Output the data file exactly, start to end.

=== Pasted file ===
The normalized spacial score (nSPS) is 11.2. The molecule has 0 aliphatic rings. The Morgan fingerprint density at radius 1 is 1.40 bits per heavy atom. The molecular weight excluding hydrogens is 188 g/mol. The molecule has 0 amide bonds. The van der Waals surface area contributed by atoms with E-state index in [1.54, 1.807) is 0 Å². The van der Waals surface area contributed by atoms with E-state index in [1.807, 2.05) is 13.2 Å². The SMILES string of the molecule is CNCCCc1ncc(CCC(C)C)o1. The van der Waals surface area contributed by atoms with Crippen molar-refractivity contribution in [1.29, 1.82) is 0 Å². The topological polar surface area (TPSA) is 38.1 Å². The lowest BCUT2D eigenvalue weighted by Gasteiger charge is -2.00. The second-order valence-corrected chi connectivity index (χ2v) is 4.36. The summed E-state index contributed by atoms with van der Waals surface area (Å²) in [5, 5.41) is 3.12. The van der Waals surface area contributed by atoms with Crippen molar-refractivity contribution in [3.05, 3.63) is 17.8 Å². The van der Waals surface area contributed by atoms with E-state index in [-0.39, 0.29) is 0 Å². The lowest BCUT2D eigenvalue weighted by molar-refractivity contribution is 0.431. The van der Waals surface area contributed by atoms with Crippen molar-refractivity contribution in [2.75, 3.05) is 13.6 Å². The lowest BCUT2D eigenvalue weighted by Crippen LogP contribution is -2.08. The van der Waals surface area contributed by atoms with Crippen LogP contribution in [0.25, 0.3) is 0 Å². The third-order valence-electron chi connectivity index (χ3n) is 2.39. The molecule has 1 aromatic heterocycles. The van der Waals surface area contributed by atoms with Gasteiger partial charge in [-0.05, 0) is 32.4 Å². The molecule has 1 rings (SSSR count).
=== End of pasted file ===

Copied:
The normalized spacial score (nSPS) is 11.2. The molecule has 0 aliphatic rings. The Morgan fingerprint density at radius 1 is 1.40 bits per heavy atom. The molecular weight excluding hydrogens is 188 g/mol. The molecule has 0 amide bonds. The van der Waals surface area contributed by atoms with E-state index in [1.54, 1.807) is 0 Å². The van der Waals surface area contributed by atoms with E-state index in [1.807, 2.05) is 13.2 Å². The SMILES string of the molecule is CNCCCc1ncc(CCC(C)C)o1. The van der Waals surface area contributed by atoms with Crippen molar-refractivity contribution in [1.29, 1.82) is 0 Å². The topological polar surface area (TPSA) is 38.1 Å². The lowest BCUT2D eigenvalue weighted by Gasteiger charge is -2.00. The second-order valence-corrected chi connectivity index (χ2v) is 4.36. The summed E-state index contributed by atoms with van der Waals surface area (Å²) in [5, 5.41) is 3.12. The van der Waals surface area contributed by atoms with Crippen molar-refractivity contribution in [3.05, 3.63) is 17.8 Å². The van der Waals surface area contributed by atoms with E-state index in [-0.39, 0.29) is 0 Å². The lowest BCUT2D eigenvalue weighted by molar-refractivity contribution is 0.431. The van der Waals surface area contributed by atoms with Crippen molar-refractivity contribution in [2.75, 3.05) is 13.6 Å². The lowest BCUT2D eigenvalue weighted by Crippen LogP contribution is -2.08. The van der Waals surface area contributed by atoms with Crippen LogP contribution in [0.25, 0.3) is 0 Å². The third-order valence-electron chi connectivity index (χ3n) is 2.39. The molecule has 1 aromatic heterocycles. The van der Waals surface area contributed by atoms with Gasteiger partial charge in [-0.05, 0) is 32.4 Å². The molecule has 1 rings (SSSR count).